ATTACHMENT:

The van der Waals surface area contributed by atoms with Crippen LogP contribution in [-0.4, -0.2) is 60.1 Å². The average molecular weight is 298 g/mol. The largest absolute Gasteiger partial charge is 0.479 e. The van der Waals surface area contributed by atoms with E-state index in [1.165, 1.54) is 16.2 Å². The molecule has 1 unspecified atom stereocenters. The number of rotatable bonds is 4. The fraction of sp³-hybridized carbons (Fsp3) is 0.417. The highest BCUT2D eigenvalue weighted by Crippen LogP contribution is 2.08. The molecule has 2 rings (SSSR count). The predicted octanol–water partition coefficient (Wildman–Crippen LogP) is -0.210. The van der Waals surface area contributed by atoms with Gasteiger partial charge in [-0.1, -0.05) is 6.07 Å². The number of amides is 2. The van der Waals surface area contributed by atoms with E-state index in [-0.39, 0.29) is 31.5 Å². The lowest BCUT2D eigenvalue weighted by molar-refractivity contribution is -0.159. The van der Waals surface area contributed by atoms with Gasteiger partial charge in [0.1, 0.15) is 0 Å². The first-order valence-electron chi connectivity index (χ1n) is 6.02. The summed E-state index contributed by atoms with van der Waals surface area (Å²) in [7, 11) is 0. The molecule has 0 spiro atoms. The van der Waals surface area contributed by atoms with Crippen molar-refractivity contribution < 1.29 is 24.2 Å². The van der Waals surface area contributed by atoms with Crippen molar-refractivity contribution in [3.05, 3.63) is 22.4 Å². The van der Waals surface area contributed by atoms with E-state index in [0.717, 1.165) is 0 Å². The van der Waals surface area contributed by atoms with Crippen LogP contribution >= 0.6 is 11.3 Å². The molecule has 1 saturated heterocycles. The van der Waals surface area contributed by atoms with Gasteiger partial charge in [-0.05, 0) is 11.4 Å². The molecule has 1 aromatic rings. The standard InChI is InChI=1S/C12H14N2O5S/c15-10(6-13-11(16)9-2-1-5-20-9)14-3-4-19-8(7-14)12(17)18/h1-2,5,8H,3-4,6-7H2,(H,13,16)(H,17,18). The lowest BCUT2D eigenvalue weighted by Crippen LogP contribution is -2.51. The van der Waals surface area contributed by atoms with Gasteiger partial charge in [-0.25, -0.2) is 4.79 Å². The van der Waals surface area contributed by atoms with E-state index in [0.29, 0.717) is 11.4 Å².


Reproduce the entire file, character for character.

The van der Waals surface area contributed by atoms with Crippen LogP contribution in [-0.4, -0.2) is 60.1 Å². The average molecular weight is 298 g/mol. The largest absolute Gasteiger partial charge is 0.479 e. The van der Waals surface area contributed by atoms with E-state index in [1.165, 1.54) is 16.2 Å². The molecule has 1 unspecified atom stereocenters. The number of rotatable bonds is 4. The fraction of sp³-hybridized carbons (Fsp3) is 0.417. The highest BCUT2D eigenvalue weighted by Crippen LogP contribution is 2.08. The molecule has 2 rings (SSSR count). The predicted octanol–water partition coefficient (Wildman–Crippen LogP) is -0.210. The van der Waals surface area contributed by atoms with Gasteiger partial charge in [-0.1, -0.05) is 6.07 Å². The number of amides is 2. The van der Waals surface area contributed by atoms with E-state index in [-0.39, 0.29) is 31.5 Å². The lowest BCUT2D eigenvalue weighted by molar-refractivity contribution is -0.159. The van der Waals surface area contributed by atoms with Gasteiger partial charge in [0.1, 0.15) is 0 Å². The first-order valence-electron chi connectivity index (χ1n) is 6.02. The summed E-state index contributed by atoms with van der Waals surface area (Å²) in [7, 11) is 0. The molecule has 0 spiro atoms. The van der Waals surface area contributed by atoms with Crippen molar-refractivity contribution < 1.29 is 24.2 Å². The van der Waals surface area contributed by atoms with Crippen molar-refractivity contribution in [3.05, 3.63) is 22.4 Å². The van der Waals surface area contributed by atoms with E-state index in [0.717, 1.165) is 0 Å². The van der Waals surface area contributed by atoms with Crippen LogP contribution >= 0.6 is 11.3 Å². The molecule has 1 saturated heterocycles. The van der Waals surface area contributed by atoms with Gasteiger partial charge in [-0.05, 0) is 11.4 Å². The molecule has 1 aromatic rings. The standard InChI is InChI=1S/C12H14N2O5S/c15-10(6-13-11(16)9-2-1-5-20-9)14-3-4-19-8(7-14)12(17)18/h1-2,5,8H,3-4,6-7H2,(H,13,16)(H,17,18). The lowest BCUT2D eigenvalue weighted by Crippen LogP contribution is -2.51. The van der Waals surface area contributed by atoms with Gasteiger partial charge in [-0.25, -0.2) is 4.79 Å². The van der Waals surface area contributed by atoms with E-state index in [0.29, 0.717) is 11.4 Å².